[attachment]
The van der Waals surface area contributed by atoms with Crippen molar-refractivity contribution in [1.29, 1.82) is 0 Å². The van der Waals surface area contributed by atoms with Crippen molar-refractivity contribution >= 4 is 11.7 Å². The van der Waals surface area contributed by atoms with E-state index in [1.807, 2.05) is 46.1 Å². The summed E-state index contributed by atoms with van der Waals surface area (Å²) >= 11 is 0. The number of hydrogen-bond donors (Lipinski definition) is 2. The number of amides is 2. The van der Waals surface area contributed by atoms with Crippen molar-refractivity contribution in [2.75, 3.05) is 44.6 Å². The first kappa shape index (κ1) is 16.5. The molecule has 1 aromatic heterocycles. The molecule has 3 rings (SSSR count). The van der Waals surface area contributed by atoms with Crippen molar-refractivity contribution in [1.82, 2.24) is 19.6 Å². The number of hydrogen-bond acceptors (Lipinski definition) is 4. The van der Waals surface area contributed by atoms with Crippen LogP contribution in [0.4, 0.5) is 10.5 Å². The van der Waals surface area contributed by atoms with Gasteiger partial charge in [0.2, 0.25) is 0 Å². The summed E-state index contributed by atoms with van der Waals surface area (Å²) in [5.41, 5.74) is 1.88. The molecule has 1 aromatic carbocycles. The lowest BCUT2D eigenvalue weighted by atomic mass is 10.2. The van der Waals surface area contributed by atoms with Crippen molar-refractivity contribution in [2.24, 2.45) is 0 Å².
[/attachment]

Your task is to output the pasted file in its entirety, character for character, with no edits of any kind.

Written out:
The van der Waals surface area contributed by atoms with Crippen molar-refractivity contribution in [1.29, 1.82) is 0 Å². The van der Waals surface area contributed by atoms with Crippen molar-refractivity contribution >= 4 is 11.7 Å². The van der Waals surface area contributed by atoms with E-state index in [1.807, 2.05) is 46.1 Å². The summed E-state index contributed by atoms with van der Waals surface area (Å²) >= 11 is 0. The number of hydrogen-bond donors (Lipinski definition) is 2. The number of amides is 2. The van der Waals surface area contributed by atoms with Crippen molar-refractivity contribution in [2.75, 3.05) is 44.6 Å². The first kappa shape index (κ1) is 16.5. The molecule has 1 aromatic heterocycles. The molecule has 3 rings (SSSR count). The van der Waals surface area contributed by atoms with Crippen molar-refractivity contribution in [1.82, 2.24) is 19.6 Å². The number of hydrogen-bond acceptors (Lipinski definition) is 4. The van der Waals surface area contributed by atoms with Crippen LogP contribution in [0.4, 0.5) is 10.5 Å². The van der Waals surface area contributed by atoms with Gasteiger partial charge in [0.2, 0.25) is 0 Å². The summed E-state index contributed by atoms with van der Waals surface area (Å²) in [5.41, 5.74) is 1.88. The molecule has 1 aromatic carbocycles. The lowest BCUT2D eigenvalue weighted by atomic mass is 10.2. The van der Waals surface area contributed by atoms with Crippen molar-refractivity contribution in [2.24, 2.45) is 0 Å².